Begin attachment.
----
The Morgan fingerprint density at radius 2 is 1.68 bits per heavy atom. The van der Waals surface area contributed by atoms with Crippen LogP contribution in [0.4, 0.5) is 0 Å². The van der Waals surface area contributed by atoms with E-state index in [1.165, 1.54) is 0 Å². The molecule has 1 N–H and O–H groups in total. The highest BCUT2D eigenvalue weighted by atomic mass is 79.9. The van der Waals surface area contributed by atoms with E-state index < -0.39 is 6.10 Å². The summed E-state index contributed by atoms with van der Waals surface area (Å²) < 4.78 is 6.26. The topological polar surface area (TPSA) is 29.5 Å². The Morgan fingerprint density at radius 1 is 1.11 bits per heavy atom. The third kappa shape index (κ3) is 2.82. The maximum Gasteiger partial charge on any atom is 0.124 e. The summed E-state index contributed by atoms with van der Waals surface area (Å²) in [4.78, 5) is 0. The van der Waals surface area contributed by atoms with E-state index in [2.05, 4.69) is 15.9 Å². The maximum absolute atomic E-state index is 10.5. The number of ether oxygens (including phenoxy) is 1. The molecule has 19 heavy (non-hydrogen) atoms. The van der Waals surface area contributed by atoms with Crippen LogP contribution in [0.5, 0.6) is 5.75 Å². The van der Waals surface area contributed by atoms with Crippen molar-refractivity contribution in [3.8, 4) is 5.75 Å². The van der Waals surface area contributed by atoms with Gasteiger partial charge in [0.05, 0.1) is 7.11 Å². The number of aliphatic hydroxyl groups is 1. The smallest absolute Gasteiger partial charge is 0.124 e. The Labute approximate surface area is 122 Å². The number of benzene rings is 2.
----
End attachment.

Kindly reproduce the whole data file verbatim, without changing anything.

The Morgan fingerprint density at radius 2 is 1.68 bits per heavy atom. The van der Waals surface area contributed by atoms with Crippen LogP contribution in [0.4, 0.5) is 0 Å². The van der Waals surface area contributed by atoms with E-state index in [1.165, 1.54) is 0 Å². The molecule has 1 N–H and O–H groups in total. The highest BCUT2D eigenvalue weighted by atomic mass is 79.9. The van der Waals surface area contributed by atoms with E-state index < -0.39 is 6.10 Å². The summed E-state index contributed by atoms with van der Waals surface area (Å²) < 4.78 is 6.26. The topological polar surface area (TPSA) is 29.5 Å². The Morgan fingerprint density at radius 1 is 1.11 bits per heavy atom. The third kappa shape index (κ3) is 2.82. The maximum Gasteiger partial charge on any atom is 0.124 e. The summed E-state index contributed by atoms with van der Waals surface area (Å²) in [4.78, 5) is 0. The van der Waals surface area contributed by atoms with E-state index in [2.05, 4.69) is 15.9 Å². The maximum absolute atomic E-state index is 10.5. The number of ether oxygens (including phenoxy) is 1. The molecule has 19 heavy (non-hydrogen) atoms. The van der Waals surface area contributed by atoms with Crippen LogP contribution in [0.5, 0.6) is 5.75 Å². The van der Waals surface area contributed by atoms with Crippen molar-refractivity contribution in [3.8, 4) is 5.75 Å². The van der Waals surface area contributed by atoms with Gasteiger partial charge in [0.05, 0.1) is 7.11 Å². The number of aliphatic hydroxyl groups is 1. The smallest absolute Gasteiger partial charge is 0.124 e. The Labute approximate surface area is 122 Å². The number of benzene rings is 2.